March 4, 2018


In this issue: Your Favorite Hobby Horse by Morris Fraser

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People often become stressed out in this modern world. They worry about making the car payments, paying the mortgage, feeding and clothing their children, doing a good job at work so they will be promoted or receive a raise.

They worry a lot about matters they can’t always control. They are concerned about political activities, the condition of wars around the world, whether a gunman will shoot up a school or a business, how much traffic exists on their way to and from work.

People, including Christians, become stressed about having stress.

It has ever been this way. Lot worried about the conflict between his herdsmen and those of Abram (Genesis 13). And so did Abram. They owned so many cattle and other herds that they were getting in each other’s way. So Abram and Lot decided to separate. Lot got his choice of location and chose the area of the valley of the Jordan, noting its rich pastures.

Perhaps Lot thought that his herds would do well there and that would not only stop the herdsmen’s bickering but relieve the stress he felt in dealing with those problems. Of course, it turned out stress became a major part of Lot’s life when he was captured by warring kings (Genesis 14), his house was attacked by evil men in Sodom, the city was destroyed and his wife died in their escape (Genesis 19).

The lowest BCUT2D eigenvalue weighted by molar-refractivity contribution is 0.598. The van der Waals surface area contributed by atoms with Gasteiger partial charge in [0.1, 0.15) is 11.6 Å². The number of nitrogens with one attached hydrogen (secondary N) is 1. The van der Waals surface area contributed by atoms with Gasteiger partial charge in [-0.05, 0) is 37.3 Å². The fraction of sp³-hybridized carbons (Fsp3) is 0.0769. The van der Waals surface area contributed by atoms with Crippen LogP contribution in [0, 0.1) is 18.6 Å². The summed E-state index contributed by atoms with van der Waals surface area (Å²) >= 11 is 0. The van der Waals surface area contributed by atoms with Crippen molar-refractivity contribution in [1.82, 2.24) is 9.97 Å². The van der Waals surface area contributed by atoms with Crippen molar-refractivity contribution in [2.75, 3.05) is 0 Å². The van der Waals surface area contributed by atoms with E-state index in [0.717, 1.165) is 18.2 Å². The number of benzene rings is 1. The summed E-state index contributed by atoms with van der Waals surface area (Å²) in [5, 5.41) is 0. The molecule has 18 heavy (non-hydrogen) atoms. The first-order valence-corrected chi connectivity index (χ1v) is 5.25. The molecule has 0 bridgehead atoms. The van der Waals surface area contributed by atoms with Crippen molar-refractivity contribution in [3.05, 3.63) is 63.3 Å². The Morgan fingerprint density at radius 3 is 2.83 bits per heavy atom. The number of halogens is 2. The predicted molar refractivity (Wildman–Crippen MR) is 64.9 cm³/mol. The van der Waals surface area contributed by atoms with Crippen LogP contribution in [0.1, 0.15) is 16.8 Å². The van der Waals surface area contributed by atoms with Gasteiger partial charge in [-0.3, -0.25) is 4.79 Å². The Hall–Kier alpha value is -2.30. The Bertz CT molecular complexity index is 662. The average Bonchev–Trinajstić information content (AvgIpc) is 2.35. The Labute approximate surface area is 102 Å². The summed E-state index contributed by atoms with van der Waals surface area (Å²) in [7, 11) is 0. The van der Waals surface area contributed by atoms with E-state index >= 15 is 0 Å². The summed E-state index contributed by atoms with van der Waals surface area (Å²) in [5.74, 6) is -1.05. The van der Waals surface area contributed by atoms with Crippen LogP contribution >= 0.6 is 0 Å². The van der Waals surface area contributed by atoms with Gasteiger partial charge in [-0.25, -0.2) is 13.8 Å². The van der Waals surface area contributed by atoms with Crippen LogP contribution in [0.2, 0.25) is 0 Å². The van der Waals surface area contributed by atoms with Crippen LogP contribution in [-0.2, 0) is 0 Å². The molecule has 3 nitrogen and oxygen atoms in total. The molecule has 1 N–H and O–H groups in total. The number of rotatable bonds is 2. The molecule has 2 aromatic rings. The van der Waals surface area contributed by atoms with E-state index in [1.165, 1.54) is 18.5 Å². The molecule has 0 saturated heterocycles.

Jonah tried to avoid God’s command to teach the evil city of Nineveh (Jonah 1-2), but as he escaped his ship was caught in a storm, the sailors blamed Jonah for their plight and threw him overboard, where he wound up in the belly of a large fish. Pretty good example of stress, all caused because Jonah didn’t do the job God wanted him to do.

Lot had no choice but to escape God’s wrath and Jonah had to endure three days inside the fish. They didn’t have time, it appears, to get involved in a relaxing pastime. We may think we are riding a never-ending carousel of work and life, but in this modern age and country we do have time to relax.

Doing something different than we are used to doing can relieve stress. It may be a vacation, or simply watching TV or sitting on the front porch and watching the world go by. Or we may try to do something a bit more productive.